Development of a novel drug is a tedious process that requires immense investments of resources and time - on average, it takes at least ten years and $ 2.6 B for a new medicine to complete the journey from initial discovery to the marketplace. And then patents give pharmaceutical companies the right to be the sole supplier of a new drug in a certain country to make such time and efforts investments justified. But if we are talking about a rapidly developing new plague, time resources at the disposal of the pharmaceutical industry appear to be scarce and new solutions to emerging challenges have to be found faster.
For example, during the pandemics remdesivir and dexamethasone were shown to have efficiency in fighting COVID-19, but it led to supply shortages for both medicines. To avoid the collapse of drug supply chains, scientists at the University of Michigan, Ann Arbor, Timothy Cernak and colleagues turned to Artificial Intelligence (AI). They used a commercial drug synthesis AI program Synthia to find the most efficient and cost-effective strategy for synthesizing medicines. Researchers programmed Synthia to look for new synthetic solutions for 12 medications that at the time were being tested as potential COVID-19 therapies. In 11 out of 12 cases Synthia was able to find novel synthesis solutions, and for one of the studied compounds, the software came up with 4 different synthetic strategies.
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What about other pathogens menacing the existence of the human race? In 2019, there were an estimated 4.95M deaths associated with bacterial antimicrobial resistance in 2019, including 1.27M deaths attributable to it. And as the response to this threat only 17 new systemic antibiotics have been approved by the FDA since 2010. Existing methods for screening new antimicrobials are very costly, require a significant time investment, and are usually limited to a narrow spectrum of chemical diversity. Scientists at MIT decided that Artificial Intelligence could give an answer to this issue. With the help of machine learning algorithms they have identified a powerful new antibiotic compound halicin. In laboratory tests, the drug killed many of the world’s most problematic disease-causing bacteria, including A. baumannii, a bacterium resistant to all known antibiotics that has infected many U.S. soldiers stationed in Iraq and Afghanistan.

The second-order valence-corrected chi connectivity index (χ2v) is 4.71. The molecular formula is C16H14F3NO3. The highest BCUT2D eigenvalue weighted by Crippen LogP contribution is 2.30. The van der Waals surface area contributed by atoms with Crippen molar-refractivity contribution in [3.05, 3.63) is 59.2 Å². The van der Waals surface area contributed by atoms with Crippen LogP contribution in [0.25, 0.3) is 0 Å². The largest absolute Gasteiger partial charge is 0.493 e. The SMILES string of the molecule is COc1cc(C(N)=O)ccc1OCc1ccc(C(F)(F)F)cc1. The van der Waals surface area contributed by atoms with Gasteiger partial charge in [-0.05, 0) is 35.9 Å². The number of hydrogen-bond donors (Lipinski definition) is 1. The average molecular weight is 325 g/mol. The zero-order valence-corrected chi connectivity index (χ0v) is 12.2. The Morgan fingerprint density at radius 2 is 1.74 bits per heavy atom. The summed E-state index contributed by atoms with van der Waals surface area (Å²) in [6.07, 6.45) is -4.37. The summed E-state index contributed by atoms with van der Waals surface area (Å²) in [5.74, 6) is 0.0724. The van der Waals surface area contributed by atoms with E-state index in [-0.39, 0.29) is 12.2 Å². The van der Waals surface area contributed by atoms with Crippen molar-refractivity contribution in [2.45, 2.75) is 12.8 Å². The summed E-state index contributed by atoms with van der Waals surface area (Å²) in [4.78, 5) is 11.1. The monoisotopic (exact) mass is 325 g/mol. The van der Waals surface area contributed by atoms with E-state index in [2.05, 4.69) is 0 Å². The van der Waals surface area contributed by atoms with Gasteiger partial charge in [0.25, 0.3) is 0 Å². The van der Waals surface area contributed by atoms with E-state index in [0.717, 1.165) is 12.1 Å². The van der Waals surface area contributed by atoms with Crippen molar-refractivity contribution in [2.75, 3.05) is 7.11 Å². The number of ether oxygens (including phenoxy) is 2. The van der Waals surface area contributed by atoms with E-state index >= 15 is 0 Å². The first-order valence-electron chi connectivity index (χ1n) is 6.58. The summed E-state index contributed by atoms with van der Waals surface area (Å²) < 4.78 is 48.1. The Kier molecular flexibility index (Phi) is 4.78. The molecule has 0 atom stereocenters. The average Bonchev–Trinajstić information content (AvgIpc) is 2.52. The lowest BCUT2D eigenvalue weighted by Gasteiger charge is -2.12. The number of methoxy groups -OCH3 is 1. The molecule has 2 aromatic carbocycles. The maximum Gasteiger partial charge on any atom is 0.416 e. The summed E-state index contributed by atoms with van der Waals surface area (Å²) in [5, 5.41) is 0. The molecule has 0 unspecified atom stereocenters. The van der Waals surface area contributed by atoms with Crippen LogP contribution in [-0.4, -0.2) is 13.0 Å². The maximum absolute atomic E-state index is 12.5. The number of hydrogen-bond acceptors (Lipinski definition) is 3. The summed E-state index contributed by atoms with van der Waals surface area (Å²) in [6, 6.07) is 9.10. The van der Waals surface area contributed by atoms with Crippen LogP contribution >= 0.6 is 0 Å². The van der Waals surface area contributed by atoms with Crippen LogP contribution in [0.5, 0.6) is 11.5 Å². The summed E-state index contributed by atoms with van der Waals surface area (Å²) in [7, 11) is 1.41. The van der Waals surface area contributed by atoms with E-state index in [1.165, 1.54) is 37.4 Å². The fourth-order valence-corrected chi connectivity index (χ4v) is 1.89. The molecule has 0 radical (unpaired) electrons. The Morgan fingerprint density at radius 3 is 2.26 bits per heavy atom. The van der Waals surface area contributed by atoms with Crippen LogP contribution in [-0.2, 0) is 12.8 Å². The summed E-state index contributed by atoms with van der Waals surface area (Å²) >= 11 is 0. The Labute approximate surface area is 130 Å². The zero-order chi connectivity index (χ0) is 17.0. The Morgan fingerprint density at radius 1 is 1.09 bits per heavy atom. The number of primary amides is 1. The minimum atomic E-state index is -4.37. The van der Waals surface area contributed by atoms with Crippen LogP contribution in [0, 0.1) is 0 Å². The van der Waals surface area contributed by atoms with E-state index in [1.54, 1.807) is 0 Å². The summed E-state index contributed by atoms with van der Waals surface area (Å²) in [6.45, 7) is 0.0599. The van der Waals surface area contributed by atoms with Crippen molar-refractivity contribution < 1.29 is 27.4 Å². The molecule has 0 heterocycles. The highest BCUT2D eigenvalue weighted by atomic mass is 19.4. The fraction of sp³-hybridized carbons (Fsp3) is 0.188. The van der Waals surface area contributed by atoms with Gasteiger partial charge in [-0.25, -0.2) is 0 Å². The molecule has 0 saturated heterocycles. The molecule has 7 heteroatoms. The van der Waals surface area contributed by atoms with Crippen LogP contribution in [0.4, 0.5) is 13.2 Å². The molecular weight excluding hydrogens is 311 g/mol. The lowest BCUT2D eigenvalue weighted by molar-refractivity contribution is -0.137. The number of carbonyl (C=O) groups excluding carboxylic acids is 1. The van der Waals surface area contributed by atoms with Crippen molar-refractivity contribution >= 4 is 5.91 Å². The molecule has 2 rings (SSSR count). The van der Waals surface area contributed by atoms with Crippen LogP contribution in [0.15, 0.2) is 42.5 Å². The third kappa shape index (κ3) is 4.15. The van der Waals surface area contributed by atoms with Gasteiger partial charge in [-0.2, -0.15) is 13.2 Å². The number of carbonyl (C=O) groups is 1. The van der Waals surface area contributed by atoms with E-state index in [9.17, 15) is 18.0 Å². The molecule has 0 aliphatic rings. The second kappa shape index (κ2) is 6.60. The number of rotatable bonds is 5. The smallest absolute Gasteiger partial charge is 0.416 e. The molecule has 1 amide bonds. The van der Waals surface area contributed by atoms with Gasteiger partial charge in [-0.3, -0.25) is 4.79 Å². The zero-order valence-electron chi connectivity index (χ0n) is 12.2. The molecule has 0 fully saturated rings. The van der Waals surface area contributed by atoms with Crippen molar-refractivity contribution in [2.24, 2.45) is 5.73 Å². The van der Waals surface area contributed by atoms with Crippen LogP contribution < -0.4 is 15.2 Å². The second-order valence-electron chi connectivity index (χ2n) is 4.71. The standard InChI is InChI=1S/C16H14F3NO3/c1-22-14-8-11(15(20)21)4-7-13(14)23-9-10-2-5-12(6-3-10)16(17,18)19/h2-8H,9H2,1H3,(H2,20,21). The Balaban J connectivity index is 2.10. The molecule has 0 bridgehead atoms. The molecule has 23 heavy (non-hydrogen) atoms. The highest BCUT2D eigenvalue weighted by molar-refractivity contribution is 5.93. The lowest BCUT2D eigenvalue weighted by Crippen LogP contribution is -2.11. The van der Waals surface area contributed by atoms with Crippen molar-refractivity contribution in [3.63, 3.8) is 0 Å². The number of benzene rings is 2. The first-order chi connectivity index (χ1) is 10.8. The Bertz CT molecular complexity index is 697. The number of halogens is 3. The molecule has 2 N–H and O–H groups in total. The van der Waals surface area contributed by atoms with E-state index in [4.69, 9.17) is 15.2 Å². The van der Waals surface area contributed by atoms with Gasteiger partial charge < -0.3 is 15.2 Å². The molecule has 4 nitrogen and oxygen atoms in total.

As you may witness, AI became a useful tool in fighting bacterial and viral infections. So here we have summarized the most interesting companies that are using artificial intelligence to develop antibiotic and antiviral therapies, listed in alphabetical order.
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Topics: Biotech Companies